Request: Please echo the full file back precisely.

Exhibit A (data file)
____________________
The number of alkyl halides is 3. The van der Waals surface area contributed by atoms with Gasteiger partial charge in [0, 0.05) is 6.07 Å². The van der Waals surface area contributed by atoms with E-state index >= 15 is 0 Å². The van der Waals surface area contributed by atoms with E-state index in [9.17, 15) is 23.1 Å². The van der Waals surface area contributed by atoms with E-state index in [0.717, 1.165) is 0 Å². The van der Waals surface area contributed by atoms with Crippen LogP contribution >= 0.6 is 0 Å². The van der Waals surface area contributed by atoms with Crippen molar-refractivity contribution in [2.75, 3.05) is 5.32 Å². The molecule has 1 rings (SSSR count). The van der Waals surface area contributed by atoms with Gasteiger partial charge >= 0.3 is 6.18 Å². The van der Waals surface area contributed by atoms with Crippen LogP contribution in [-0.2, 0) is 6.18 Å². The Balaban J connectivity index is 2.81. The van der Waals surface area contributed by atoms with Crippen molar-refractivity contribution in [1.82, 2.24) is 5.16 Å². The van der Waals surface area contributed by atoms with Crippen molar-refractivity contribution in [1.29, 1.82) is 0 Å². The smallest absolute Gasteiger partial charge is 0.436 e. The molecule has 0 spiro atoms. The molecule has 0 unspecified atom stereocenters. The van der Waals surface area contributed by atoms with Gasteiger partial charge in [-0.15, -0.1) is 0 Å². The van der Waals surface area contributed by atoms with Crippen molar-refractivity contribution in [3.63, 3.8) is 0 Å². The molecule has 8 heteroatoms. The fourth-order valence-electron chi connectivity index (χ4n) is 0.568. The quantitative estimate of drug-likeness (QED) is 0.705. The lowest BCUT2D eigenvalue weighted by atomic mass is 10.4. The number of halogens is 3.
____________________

The number of alkyl halides is 3. The van der Waals surface area contributed by atoms with Gasteiger partial charge in [0, 0.05) is 6.07 Å². The van der Waals surface area contributed by atoms with E-state index >= 15 is 0 Å². The van der Waals surface area contributed by atoms with E-state index in [9.17, 15) is 23.1 Å². The van der Waals surface area contributed by atoms with E-state index in [0.717, 1.165) is 0 Å². The van der Waals surface area contributed by atoms with Crippen LogP contribution >= 0.6 is 0 Å². The van der Waals surface area contributed by atoms with Crippen molar-refractivity contribution in [2.75, 3.05) is 5.32 Å². The molecule has 1 rings (SSSR count). The van der Waals surface area contributed by atoms with Gasteiger partial charge >= 0.3 is 6.18 Å². The van der Waals surface area contributed by atoms with Crippen LogP contribution in [-0.2, 0) is 6.18 Å². The Balaban J connectivity index is 2.81. The van der Waals surface area contributed by atoms with Crippen molar-refractivity contribution in [1.82, 2.24) is 5.16 Å². The van der Waals surface area contributed by atoms with Crippen molar-refractivity contribution in [1.29, 1.82) is 0 Å². The smallest absolute Gasteiger partial charge is 0.436 e. The molecule has 0 spiro atoms. The molecule has 0 unspecified atom stereocenters. The van der Waals surface area contributed by atoms with Gasteiger partial charge in [-0.15, -0.1) is 0 Å². The van der Waals surface area contributed by atoms with Crippen molar-refractivity contribution in [3.63, 3.8) is 0 Å². The molecule has 8 heteroatoms. The fourth-order valence-electron chi connectivity index (χ4n) is 0.568. The quantitative estimate of drug-likeness (QED) is 0.705. The lowest BCUT2D eigenvalue weighted by atomic mass is 10.4. The number of halogens is 3.